A large class action lawsuit against the ride-sharing company Lyft had the proposed $27 million settlement approved Thursday. The settlement however fails to address the elephant in the room: should Lyft's drivers be classified as employees or independent contractors?
While the settlement is expected to provide drivers with additional pay to compensate for expenses such as insurance, gas, mileage, and other items, the lack of resolution of the employee or contractor issue has garnered much attention. However, the lack of resolution means that it may still be litigated in the future. As many critics have noted, the lack of resolution of this issue is critical for Lyft's operations and funding, as categorizing all the drivers as employees would create a legal, financial, and practical nightmare for the company.
Employee or Independent Contractor
Whether a worker is classified as an employee or independent contractor can have rather significant impacts for a worker. Generally, an employer can exert much more control over how and when an employee does work, compared to an independent contractor. However, employers need to be rather careful about how they classify their workforce.
Employees are usually entitled to benefits, such as unemployment, and potentially health care, retirement, or bonuses, if offered. If an independent contractor is truly an independent contractor, than an employer can get away with not providing any of those benefits, however, the trade off is that employers generally can't set hours, dictate how to accomplish assignments, or dictate where the contractor must complete the work (unless project requires onsite work).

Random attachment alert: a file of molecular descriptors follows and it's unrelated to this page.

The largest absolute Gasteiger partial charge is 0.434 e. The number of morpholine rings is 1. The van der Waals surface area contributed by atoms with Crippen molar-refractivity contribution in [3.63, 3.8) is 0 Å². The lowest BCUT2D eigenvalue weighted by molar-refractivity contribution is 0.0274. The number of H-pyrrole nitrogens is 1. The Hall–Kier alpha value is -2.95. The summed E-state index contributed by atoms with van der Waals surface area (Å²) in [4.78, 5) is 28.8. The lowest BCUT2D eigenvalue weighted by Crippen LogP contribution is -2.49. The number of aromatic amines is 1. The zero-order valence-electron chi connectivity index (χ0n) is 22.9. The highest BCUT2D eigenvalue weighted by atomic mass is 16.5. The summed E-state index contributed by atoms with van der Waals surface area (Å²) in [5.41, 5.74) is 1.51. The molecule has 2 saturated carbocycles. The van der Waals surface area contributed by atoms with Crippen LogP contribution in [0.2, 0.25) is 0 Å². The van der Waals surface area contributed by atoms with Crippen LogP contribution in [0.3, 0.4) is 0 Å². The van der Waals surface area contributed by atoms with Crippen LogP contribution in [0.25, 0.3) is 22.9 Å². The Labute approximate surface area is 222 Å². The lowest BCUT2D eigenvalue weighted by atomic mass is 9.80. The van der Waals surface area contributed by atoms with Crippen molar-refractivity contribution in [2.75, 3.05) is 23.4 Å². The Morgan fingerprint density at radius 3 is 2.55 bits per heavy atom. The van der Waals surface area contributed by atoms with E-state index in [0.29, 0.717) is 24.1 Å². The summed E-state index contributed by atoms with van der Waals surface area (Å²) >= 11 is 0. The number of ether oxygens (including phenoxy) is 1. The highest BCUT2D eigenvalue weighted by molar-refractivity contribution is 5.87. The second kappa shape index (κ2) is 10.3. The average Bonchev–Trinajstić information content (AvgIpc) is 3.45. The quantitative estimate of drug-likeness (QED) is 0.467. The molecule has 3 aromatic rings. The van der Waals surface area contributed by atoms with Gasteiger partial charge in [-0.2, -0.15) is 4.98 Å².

Notably however, there is a difference between a contract employee and an independent contractor. A contract employee is a regular employee, but their employment is governed by an actual contract or agreement, rather than by the usual at-will type of employment. Often times contract employees are employed for short term projects, or are part of employment agencies that provide staffing services to other businesses.
What This Means for Lyft
Critics are claiming that Lyft got off easy. However, for Lyft to categorize their thousands of drivers as employees, it would entail paying for unemployment insurance, workers' compensation insurance, not to mention auto insurance, as well as providing health care benefits, and requiring additional employee training. These additional costs would likely more than just cut into the company's bottom line, it could cause big problems.
Over 95,000 drivers have already filed for compensation as a result of the class action settlement. The drivers that logged the most rides are expected to receive awards ranging in the thousands of dollars, while more part time drivers are expected to receive much less. Despite the millions that are expected to be paid out, the settlement keeps the company moving forward.
- Lyft Settles CA Worker Lawsuit for $12.25M (FindLaw's Free Enterprise)
- Judge Approves $27 Million Lyft Settlement (FindLaw's Technologist)
- It's Back to the Drawing Board for Lyft Class Action Settlement (FindLaw's Technologist)
- Lyft Amputates a Toe to Save the Foot, Settles Class Action Suit (FindLaw's California Case Law Blog)